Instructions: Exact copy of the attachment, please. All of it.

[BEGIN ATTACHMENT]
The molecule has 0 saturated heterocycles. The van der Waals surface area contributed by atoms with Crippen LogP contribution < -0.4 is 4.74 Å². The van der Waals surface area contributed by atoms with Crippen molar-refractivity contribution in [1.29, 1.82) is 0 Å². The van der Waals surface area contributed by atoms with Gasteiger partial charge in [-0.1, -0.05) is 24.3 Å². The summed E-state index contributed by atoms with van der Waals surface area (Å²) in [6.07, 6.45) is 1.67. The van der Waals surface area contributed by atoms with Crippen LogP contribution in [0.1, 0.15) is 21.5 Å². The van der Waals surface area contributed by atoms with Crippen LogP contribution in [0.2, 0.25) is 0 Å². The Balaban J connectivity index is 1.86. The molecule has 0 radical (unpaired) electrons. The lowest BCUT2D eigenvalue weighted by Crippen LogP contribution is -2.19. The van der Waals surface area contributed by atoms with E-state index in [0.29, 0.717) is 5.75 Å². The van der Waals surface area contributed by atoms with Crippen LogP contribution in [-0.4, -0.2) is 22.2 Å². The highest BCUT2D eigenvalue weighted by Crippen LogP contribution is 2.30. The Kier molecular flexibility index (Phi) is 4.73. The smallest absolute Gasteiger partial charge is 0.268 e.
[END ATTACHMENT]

The molecule has 0 saturated heterocycles. The van der Waals surface area contributed by atoms with Crippen LogP contribution < -0.4 is 4.74 Å². The van der Waals surface area contributed by atoms with Crippen molar-refractivity contribution in [1.29, 1.82) is 0 Å². The van der Waals surface area contributed by atoms with Gasteiger partial charge in [-0.1, -0.05) is 24.3 Å². The summed E-state index contributed by atoms with van der Waals surface area (Å²) in [6.07, 6.45) is 1.67. The van der Waals surface area contributed by atoms with Crippen LogP contribution in [0.1, 0.15) is 21.5 Å². The van der Waals surface area contributed by atoms with Crippen LogP contribution in [0.2, 0.25) is 0 Å². The Balaban J connectivity index is 1.86. The molecule has 0 radical (unpaired) electrons. The lowest BCUT2D eigenvalue weighted by Crippen LogP contribution is -2.19. The van der Waals surface area contributed by atoms with E-state index in [0.29, 0.717) is 5.75 Å². The van der Waals surface area contributed by atoms with Crippen LogP contribution in [-0.4, -0.2) is 22.2 Å². The highest BCUT2D eigenvalue weighted by Crippen LogP contribution is 2.30. The Kier molecular flexibility index (Phi) is 4.73. The smallest absolute Gasteiger partial charge is 0.268 e.